After that, they experience the phase of denial. This phase may not happen to everyone, but it is one in which the person will deny the traumatic experience that happened. They can start to avoid situations or emotions that may trigger those back them.

After that, it is the rescue stage in which the person will begin to deal with what has been. It is in this phase that people usually visit the site in which their trauma happened as a way to deal with what has happened.

This may be an intense phase. People may have flashbacks and even dreams about what happened. And even though it can be hurtful, it is a sign that they are handling their emotions. In the next phase, known as the short-term recovery, the person starts to feel better in their normal life.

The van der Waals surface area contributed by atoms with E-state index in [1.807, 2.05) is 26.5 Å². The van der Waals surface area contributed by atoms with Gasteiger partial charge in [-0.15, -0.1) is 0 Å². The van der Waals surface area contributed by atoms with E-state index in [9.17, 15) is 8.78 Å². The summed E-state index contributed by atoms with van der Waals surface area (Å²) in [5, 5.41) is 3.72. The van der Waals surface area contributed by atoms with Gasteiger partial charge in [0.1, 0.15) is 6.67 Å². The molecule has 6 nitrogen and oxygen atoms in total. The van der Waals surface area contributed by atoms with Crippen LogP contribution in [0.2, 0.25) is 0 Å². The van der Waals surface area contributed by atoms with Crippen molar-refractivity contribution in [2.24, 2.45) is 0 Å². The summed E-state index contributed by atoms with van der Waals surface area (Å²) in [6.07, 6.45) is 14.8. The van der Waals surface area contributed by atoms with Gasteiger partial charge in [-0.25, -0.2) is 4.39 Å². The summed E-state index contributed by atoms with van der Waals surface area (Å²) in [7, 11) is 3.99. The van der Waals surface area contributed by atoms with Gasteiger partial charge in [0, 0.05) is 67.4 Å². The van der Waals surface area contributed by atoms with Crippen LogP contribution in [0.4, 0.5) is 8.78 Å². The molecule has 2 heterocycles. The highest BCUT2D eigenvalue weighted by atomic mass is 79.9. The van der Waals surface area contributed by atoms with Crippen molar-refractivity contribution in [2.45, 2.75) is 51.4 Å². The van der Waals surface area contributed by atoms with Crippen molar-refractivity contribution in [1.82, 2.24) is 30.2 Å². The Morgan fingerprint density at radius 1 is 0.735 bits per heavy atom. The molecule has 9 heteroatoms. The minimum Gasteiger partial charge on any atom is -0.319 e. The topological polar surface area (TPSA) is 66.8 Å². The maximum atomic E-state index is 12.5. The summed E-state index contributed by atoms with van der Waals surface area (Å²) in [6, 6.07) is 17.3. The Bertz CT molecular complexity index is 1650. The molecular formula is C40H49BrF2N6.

They may have a new understanding of the traumatic situation they went through. And after that, they enter into the long-term recovery phase in which they have created coping strategies to deal with the feeling that may be triggered by the trauma, and it doesn’t hurt them as badly.

What is Borderline Personality Disorder? 

Borderline Personality Disorder is a mental illness that affects how you perceive yourself and others. It can impair your relationships and how you behave in the world. This condition causes people to become unstable.

They can experience intense fear of abandonment. Although they have trouble being alone, they can constantly push people away because of how aggressive and irritable they can be. They usually have a distorted sense of themselves, and may even experience moments of paranoia, or in which they lose touch with reality.